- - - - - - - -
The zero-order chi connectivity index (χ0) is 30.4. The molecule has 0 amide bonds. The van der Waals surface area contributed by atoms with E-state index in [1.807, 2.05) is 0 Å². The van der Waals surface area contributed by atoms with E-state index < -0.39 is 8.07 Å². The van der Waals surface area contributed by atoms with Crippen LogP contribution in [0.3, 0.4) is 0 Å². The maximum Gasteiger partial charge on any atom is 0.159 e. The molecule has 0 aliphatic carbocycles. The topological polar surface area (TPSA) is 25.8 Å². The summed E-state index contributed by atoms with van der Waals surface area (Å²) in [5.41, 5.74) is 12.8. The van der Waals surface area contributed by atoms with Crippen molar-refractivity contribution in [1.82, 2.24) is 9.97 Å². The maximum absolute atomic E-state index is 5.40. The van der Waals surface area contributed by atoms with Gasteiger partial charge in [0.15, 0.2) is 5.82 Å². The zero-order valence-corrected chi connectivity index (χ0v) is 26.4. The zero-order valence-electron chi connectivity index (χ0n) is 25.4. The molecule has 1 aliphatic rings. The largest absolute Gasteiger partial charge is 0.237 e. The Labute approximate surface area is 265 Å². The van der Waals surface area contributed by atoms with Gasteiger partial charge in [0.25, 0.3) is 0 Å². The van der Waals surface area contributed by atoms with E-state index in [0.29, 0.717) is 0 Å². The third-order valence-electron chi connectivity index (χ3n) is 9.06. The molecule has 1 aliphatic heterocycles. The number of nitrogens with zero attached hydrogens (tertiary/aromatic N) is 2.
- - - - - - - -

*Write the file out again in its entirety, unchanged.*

The zero-order chi connectivity index (χ0) is 30.4. The molecule has 0 amide bonds. The van der Waals surface area contributed by atoms with E-state index in [1.807, 2.05) is 0 Å². The van der Waals surface area contributed by atoms with E-state index < -0.39 is 8.07 Å². The van der Waals surface area contributed by atoms with Crippen LogP contribution in [0.3, 0.4) is 0 Å². The maximum Gasteiger partial charge on any atom is 0.159 e. The molecule has 0 aliphatic carbocycles. The topological polar surface area (TPSA) is 25.8 Å². The summed E-state index contributed by atoms with van der Waals surface area (Å²) in [5.41, 5.74) is 12.8. The van der Waals surface area contributed by atoms with Crippen molar-refractivity contribution in [1.82, 2.24) is 9.97 Å². The maximum absolute atomic E-state index is 5.40. The van der Waals surface area contributed by atoms with Gasteiger partial charge in [0.15, 0.2) is 5.82 Å². The zero-order valence-corrected chi connectivity index (χ0v) is 26.4. The zero-order valence-electron chi connectivity index (χ0n) is 25.4. The molecule has 1 aliphatic rings. The largest absolute Gasteiger partial charge is 0.237 e. The Labute approximate surface area is 265 Å². The van der Waals surface area contributed by atoms with Gasteiger partial charge in [0.25, 0.3) is 0 Å². The van der Waals surface area contributed by atoms with E-state index in [0.29, 0.717) is 0 Å². The third-order valence-electron chi connectivity index (χ3n) is 9.06. The molecule has 1 aliphatic heterocycles. The number of nitrogens with zero attached hydrogens (tertiary/aromatic N) is 2.